The Ruka Airway jacket (£400) and matching Airvision pants (£310) had also caught my eye. Despite the confusing Airway/Airvision naming Ruka have a far better solution to summer touring in that the outer shell allows air to freely flow through without using mesh which by definition is weak and un-protective in a spill and also greatly aids dehydration. Typicle mesh jackets/pants are a poor choice for long touring days in hot weather and no one has yet to convince me otherwise. I’m not saying mesh gear is bad, it has it’s place in the right situation, short runs about town in mid summer or any situation where you’d be tempted to ride in just a t-shirt. The Airway/Airvision is different by using Cordura AFT (Air Flow Technology) instead of normal mesh, it’s a high-tenacity mesh, basically a breathable abrasion resistant fabric. Cordura AFT is a knit material instead of woven like standard Cordura. The knit structure of the AFT allows for a greater amount of air to flow through the jacket without sacrificing too much abrasion resistance, this is where mesh fails. No big panels of mesh, no vents to open, just a solid outer shell made fully of AFT.

The inner Gore Tex liner that sits under the Airway is also the best I’d yet seen and looks great worn on it’s own about town etc and might even suit the milder days of winter. The only serious downside for me is that the outer shell not really suitable for rough off road use and does not pretend to be. It’s a 3 season road jacket perfect for the couple of weeks touring the hottest Mediterranean summer. This jacket is pitched as the ultimate in warm weather protection which I think is a fair claim to a point. For summer (100% road riding) in the Alps and especially the wetter French Pyrenees the Airway jacket seems like a good choice but does not cover all my requirements and so was quickly struck off my list of possible candidates.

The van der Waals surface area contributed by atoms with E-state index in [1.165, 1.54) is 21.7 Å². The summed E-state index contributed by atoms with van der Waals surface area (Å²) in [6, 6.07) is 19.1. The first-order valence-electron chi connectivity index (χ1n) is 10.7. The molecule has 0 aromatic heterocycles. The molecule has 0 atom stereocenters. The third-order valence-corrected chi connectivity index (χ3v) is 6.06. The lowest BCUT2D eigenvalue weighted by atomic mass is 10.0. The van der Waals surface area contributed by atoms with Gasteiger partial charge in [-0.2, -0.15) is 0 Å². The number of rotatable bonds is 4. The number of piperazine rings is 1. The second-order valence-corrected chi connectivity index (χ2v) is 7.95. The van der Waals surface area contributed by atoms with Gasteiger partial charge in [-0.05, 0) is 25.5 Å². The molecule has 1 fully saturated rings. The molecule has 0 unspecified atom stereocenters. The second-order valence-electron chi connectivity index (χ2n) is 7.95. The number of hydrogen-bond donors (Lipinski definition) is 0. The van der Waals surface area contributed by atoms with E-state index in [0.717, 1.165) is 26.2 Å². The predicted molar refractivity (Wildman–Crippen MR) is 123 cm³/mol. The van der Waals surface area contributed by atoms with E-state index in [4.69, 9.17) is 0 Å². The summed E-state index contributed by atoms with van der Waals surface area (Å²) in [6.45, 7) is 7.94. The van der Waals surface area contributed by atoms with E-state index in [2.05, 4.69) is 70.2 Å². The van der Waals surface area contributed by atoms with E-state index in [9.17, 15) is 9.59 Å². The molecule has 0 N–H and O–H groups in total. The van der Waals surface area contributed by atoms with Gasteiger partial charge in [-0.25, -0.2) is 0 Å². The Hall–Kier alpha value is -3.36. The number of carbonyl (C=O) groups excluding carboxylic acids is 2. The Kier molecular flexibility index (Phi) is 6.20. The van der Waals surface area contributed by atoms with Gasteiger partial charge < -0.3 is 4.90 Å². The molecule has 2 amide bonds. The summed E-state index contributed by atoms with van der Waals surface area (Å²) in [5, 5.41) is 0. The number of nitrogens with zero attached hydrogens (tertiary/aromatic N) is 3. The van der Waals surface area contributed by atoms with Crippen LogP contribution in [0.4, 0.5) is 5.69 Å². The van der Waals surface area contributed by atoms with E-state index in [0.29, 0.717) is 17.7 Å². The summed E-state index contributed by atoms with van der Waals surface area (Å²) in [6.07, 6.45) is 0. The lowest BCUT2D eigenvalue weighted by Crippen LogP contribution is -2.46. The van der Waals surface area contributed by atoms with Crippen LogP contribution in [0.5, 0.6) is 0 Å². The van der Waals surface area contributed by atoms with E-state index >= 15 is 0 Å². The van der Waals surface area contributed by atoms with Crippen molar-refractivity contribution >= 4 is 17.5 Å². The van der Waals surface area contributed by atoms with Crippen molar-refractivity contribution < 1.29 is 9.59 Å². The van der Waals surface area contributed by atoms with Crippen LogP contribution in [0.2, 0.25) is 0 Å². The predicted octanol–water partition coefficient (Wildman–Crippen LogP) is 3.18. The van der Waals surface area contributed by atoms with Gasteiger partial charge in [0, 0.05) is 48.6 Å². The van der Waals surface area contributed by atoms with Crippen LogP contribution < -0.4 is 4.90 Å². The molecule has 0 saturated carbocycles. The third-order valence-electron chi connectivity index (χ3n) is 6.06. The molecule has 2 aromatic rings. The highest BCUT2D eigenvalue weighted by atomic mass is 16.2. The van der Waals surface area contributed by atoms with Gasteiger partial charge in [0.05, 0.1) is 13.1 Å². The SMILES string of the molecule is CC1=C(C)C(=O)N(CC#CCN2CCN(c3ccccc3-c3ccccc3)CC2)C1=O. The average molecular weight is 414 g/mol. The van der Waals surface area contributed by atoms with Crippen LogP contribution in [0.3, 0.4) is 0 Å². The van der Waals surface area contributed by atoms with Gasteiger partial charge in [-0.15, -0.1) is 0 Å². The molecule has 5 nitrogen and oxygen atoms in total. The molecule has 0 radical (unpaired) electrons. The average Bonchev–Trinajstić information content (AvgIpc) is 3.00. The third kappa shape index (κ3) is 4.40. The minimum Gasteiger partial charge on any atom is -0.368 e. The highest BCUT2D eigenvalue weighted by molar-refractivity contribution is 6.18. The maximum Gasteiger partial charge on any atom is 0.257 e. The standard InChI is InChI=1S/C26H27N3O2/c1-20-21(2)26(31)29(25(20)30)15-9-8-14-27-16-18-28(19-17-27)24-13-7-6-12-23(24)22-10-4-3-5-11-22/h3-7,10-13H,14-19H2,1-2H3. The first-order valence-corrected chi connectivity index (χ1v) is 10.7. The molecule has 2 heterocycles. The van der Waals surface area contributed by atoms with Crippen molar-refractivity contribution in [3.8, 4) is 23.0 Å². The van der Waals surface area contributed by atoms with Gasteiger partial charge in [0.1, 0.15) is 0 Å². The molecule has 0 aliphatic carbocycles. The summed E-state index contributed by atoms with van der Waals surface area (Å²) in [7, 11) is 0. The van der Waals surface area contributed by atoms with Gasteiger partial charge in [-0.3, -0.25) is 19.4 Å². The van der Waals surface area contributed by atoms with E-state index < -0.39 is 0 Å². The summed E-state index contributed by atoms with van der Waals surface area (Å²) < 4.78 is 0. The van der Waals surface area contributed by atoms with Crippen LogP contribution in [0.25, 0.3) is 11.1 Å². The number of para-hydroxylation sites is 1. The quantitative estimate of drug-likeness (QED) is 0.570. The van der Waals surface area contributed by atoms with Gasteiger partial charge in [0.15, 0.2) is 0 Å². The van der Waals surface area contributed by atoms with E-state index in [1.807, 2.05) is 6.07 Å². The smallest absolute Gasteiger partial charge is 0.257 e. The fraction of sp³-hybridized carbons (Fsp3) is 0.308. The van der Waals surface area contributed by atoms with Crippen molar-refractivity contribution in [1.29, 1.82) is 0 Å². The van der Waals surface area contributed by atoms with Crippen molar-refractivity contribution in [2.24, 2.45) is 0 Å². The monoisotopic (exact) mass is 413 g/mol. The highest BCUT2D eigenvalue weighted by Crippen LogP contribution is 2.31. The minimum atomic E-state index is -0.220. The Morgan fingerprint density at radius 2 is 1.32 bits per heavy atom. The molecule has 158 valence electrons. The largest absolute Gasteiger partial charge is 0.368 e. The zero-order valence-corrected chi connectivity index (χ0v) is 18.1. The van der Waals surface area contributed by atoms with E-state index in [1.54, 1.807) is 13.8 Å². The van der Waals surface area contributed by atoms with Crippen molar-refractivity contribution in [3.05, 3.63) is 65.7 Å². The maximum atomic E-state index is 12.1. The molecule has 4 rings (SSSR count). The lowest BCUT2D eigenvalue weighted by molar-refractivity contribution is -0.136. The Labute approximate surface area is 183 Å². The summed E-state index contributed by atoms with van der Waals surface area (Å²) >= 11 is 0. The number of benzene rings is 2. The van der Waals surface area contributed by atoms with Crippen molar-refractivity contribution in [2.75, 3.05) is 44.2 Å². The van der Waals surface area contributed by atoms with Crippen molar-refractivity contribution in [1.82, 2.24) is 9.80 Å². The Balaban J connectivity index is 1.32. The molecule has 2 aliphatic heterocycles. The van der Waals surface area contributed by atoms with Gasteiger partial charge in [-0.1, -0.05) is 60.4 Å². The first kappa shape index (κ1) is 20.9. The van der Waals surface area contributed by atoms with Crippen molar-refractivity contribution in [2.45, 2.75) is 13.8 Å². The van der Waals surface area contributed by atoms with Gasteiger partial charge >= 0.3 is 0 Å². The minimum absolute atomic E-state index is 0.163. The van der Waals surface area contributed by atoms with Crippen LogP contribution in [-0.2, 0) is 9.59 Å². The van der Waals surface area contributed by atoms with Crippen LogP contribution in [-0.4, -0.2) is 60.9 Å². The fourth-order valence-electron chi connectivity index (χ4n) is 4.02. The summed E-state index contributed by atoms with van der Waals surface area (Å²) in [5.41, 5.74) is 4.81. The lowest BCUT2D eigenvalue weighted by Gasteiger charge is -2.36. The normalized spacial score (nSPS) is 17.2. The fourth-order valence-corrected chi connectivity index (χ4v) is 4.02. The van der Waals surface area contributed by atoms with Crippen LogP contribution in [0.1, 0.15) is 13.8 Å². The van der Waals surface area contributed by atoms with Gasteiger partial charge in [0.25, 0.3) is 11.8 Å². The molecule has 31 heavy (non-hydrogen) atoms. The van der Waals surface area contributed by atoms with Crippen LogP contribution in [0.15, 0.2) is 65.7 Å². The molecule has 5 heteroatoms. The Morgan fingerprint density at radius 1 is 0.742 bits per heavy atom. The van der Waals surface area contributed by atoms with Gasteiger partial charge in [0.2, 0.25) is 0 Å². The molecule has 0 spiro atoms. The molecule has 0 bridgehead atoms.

The other obvious thing that worried me about the Airway was dehydration. The Cordura AFT would offer better protection in a crash then mesh, but there is a fine balance when it comes to ventilation in very hot weather and I could not tell how similar the AFT venting was to traditional mesh. Too much venting in hot weather dries moisture off the skin very quickly, this is then immediately replaced by the body, then dried again and so on and so forth until you get a headache in which case you’re already in the danger zone. The best practice in my experience under the relentless southern Spanish sun is opening vents along the upper and lower arms, pits and around the neck and high upper chest only and drinking regularly. Soaking my mesh or lightweight sport t-shirt helps and used in conjunction with an evaporative cooling vest it’s enough, then it’s a case of grin and bear the heat or piss off of back up north. I should also point out that some of the more experienced long didtance riders recommend closing all venting panels in seriously hot weather to limit moisture evaporation from the skin. Personally I really don’t think this necessary if you use a cooling jacket which will do the moisture evaporation (sweating) for you.